Solution Building via Framing Change
标签问题尤其如此。一旦你以特定的方式给一个人贴上标签 – 他是酒鬼，她是婊子，他是精神分裂症患者，她是无情的商业领袖，等等，这个标签就蒙蔽了我们，使我们无法以任何其他方式看到这个人。随着重复，它产生了严重的限制。在这种情况下，诊断标签不仅会失去人性，还会把人置于不可改变的框架中。现在这个人真的被困住了！
想想假名词的语言 – 名词化。这些动词变成名词欺骗了我们，因为它们隐藏了行为和过程，使它们看起来稳定不变。当你听到「关系」这个词时，它听起来很坚实。然而，隐藏起来的是某人以一种特定的方式，在特定的时间与另一个人建立关系。它过度概括并造成了巨大的扭曲。
作为一个大成教练，你在做这些的同时，也在使用系统思维。你采用后退方式去得到一个更大的视角，使你能够看到改变。它给你视角。这就像离家十年后回到家乡一样 – 你可以看到很多改变，而那些一直住在那里的人几乎不会注意到这些改变。
An interesting frame that locks many clients into seemingly unsolvable problems is the assumption of stability. This is the primitive idea that the world is solid, stable, unchanging and fixed. While it is primitive, there’s numerous factors that seduce a person to think that way. Language is probably the biggest culprit. It is the nature of words and language itself that when you name something— that’s what it is to you. Afterwards it is hard to see or think about it in any other way. The fact of languaging an experience gives us a pseudo-sense of control over it.
This is especially the problem with labels. Once you label a person in a particular way— he is an alcoholic, she is a bitch, he is schizophrenic, she is a ruthless business leader, and so on. The label blinds us from being able to see the person in any other way. And with repetition, it creates a severe limitation. This is where diagnostic labels can become not only dehumanizing, but also put the person in a frame of unchangeability. Now the person is really stuck!
Consider the language of false nouns— nominalizations. These verbs turned into nouns deceive us precisely because they hide the action and the processes and freeze them so that they seem stable and unchanging. When you hear about a “relationship,” it sounds solid. Yet hidden away is that someone is relating to someone else in a particular way, at a particular time. It extremely over-generalizes and creates an immense distortion.
Yet we all talk in nominalizations and, oftentimes, the very process of clients talking in nominalizations is the problem. “With my relationship on the line, my self-esteem has suffered a lot.” Such overly abstract statements prevent us from actually knowing what’s going on, but even worse, we infer an unchanging world. “The realization that my career has reached a stalemate makes my depression worse.”
Implied is the idea that some things are unchangeable. Yet actually, change is an ongoing process. Change is inevitable. Stability is the illusion. Everything is constantly changing because we live in a process universe where at the sub-atomic level, everything is energy. This underscores solution premise #9, Solutions can be built by framing change as an ongoing, inevitable process.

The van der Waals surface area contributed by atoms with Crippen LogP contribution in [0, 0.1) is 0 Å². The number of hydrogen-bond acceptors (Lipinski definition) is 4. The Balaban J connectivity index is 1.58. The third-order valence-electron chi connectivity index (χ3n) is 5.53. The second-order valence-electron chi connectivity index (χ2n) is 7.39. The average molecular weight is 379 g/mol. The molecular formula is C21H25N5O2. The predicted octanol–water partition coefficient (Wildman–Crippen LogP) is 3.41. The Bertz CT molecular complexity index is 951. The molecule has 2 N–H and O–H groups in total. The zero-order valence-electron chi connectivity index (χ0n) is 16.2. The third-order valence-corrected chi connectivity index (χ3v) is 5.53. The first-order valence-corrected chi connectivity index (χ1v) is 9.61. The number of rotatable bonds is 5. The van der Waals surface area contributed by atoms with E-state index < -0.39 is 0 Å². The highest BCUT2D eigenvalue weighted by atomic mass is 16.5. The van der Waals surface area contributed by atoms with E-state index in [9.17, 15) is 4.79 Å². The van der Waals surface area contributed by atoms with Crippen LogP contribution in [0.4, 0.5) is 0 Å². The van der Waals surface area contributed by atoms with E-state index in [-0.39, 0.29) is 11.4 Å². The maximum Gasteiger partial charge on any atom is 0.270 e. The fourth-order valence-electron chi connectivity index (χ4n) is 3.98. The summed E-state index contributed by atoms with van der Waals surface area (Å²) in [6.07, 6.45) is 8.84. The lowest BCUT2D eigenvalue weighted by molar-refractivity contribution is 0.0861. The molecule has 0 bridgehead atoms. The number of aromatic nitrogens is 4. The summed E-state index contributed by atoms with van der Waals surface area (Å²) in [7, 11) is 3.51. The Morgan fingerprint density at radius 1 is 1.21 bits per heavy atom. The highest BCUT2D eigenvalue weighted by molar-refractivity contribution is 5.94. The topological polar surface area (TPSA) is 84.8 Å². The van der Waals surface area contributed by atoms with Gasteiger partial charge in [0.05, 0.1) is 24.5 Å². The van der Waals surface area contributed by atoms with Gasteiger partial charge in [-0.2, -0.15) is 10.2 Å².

Therefore, to be a solution focused Meta-Coach, ask about change, expect change, look for change, and highlight changes. While this can be challenging with some clients, patience and persistence along with change expectation questions will eventually help clients discover that change is the only option. “I’ve always been this way; I’m just sensitive to criticism.” You were that way as a child? You were sensitive to criticism when you first learned to walk? How sensitive to criticism would you be if you walked into a mental ward and one of the patients started criticizing you?
The nice thing about change is that you don’t have to start with large transformational change, you can build a change solution from small changes. In fact, small changes can snowball into larger and larger changes. So value minimal changes and invite your client to see that bits of change has begun. “What has changed since the last session?” If the client can’t find any, ask for specifics and tune your ears for discounting. “So things are about the same. Okay, and where there times when you could have expected that things would have gotten worse, but they did not?”
If the change seems too big and overwhelming, scale it down. Use a small, even a minor, change to develop a larger solution change. Inviting a small change, one that may even seem irrelevant, can often facilitate an entire system to shift and change. This often happens when you ask the clarity check question. You ask your client how she is using the word depression and in the process you discover it means being unhappy and when you find out that there are small little happiness’s present, the overall gestalt of depression changes.
When you do this as a Meta-Coach, you are also using systems thinking. You are essentially stepping back and gaining a larger level perspective which enables you to see change. It gives you perspective. It’s like returning to a home or town after being away for ten years— you can see lots of changes whereas someone who has been there all the time hardly notices them.
When you know that change is continuous and stability is the illusion, ask questions that assume change, expect change in your client, highlight instances of change. Then, out of change co-create solutions that will direct the change so it becomes truly a good change solution.